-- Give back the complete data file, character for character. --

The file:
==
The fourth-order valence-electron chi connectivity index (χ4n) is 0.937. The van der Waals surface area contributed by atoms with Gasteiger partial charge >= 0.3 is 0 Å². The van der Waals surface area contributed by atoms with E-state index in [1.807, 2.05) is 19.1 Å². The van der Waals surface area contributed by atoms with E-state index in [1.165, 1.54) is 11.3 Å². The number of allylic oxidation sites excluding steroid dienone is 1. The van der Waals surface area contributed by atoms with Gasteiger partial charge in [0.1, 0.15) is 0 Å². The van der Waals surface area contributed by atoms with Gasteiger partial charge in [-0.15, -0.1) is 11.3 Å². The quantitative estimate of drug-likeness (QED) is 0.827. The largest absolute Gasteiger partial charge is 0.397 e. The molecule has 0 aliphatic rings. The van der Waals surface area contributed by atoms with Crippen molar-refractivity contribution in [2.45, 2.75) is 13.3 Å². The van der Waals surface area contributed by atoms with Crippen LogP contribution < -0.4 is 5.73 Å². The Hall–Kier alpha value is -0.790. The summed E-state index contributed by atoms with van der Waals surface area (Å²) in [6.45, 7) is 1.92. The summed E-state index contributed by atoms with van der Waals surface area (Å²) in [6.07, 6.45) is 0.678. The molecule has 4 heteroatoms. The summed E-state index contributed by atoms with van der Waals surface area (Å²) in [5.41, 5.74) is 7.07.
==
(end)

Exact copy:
The fourth-order valence-electron chi connectivity index (χ4n) is 0.937. The van der Waals surface area contributed by atoms with Gasteiger partial charge >= 0.3 is 0 Å². The van der Waals surface area contributed by atoms with E-state index in [1.807, 2.05) is 19.1 Å². The van der Waals surface area contributed by atoms with E-state index in [1.165, 1.54) is 11.3 Å². The number of allylic oxidation sites excluding steroid dienone is 1. The van der Waals surface area contributed by atoms with Gasteiger partial charge in [0.1, 0.15) is 0 Å². The van der Waals surface area contributed by atoms with Gasteiger partial charge in [-0.15, -0.1) is 11.3 Å². The quantitative estimate of drug-likeness (QED) is 0.827. The largest absolute Gasteiger partial charge is 0.397 e. The molecule has 0 aliphatic rings. The van der Waals surface area contributed by atoms with Crippen molar-refractivity contribution in [2.45, 2.75) is 13.3 Å². The van der Waals surface area contributed by atoms with Crippen LogP contribution < -0.4 is 5.73 Å². The Hall–Kier alpha value is -0.790. The summed E-state index contributed by atoms with van der Waals surface area (Å²) in [6.45, 7) is 1.92. The summed E-state index contributed by atoms with van der Waals surface area (Å²) in [6.07, 6.45) is 0.678. The molecule has 4 heteroatoms. The summed E-state index contributed by atoms with van der Waals surface area (Å²) in [5.41, 5.74) is 7.07.